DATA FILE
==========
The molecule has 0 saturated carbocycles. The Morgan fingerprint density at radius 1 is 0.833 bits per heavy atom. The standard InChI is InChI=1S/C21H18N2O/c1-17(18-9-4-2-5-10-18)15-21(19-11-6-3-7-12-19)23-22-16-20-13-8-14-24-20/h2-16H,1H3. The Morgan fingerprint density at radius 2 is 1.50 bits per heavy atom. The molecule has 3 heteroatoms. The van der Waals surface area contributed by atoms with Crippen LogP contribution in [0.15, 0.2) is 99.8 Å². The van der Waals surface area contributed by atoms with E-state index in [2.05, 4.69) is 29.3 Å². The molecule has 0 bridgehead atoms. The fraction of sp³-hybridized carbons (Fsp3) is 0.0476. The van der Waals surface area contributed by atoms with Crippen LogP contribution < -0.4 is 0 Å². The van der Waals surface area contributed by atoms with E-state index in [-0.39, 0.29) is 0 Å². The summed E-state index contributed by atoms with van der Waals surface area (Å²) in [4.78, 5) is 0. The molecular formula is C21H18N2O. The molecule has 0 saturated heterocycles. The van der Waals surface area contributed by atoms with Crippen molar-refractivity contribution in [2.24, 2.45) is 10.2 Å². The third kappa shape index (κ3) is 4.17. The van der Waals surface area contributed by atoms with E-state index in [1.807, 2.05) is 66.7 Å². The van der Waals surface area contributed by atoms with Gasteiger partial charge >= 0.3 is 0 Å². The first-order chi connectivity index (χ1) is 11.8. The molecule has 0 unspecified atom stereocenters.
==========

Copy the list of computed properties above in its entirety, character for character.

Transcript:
The molecule has 0 saturated carbocycles. The Morgan fingerprint density at radius 1 is 0.833 bits per heavy atom. The standard InChI is InChI=1S/C21H18N2O/c1-17(18-9-4-2-5-10-18)15-21(19-11-6-3-7-12-19)23-22-16-20-13-8-14-24-20/h2-16H,1H3. The Morgan fingerprint density at radius 2 is 1.50 bits per heavy atom. The molecule has 3 heteroatoms. The van der Waals surface area contributed by atoms with Crippen LogP contribution in [0.15, 0.2) is 99.8 Å². The van der Waals surface area contributed by atoms with E-state index in [2.05, 4.69) is 29.3 Å². The molecule has 0 bridgehead atoms. The fraction of sp³-hybridized carbons (Fsp3) is 0.0476. The van der Waals surface area contributed by atoms with Crippen LogP contribution < -0.4 is 0 Å². The van der Waals surface area contributed by atoms with E-state index in [-0.39, 0.29) is 0 Å². The summed E-state index contributed by atoms with van der Waals surface area (Å²) in [4.78, 5) is 0. The molecular formula is C21H18N2O. The molecule has 0 saturated heterocycles. The van der Waals surface area contributed by atoms with Crippen molar-refractivity contribution in [2.24, 2.45) is 10.2 Å². The third kappa shape index (κ3) is 4.17. The van der Waals surface area contributed by atoms with E-state index in [1.807, 2.05) is 66.7 Å². The van der Waals surface area contributed by atoms with Gasteiger partial charge >= 0.3 is 0 Å². The first-order chi connectivity index (χ1) is 11.8. The molecule has 0 unspecified atom stereocenters.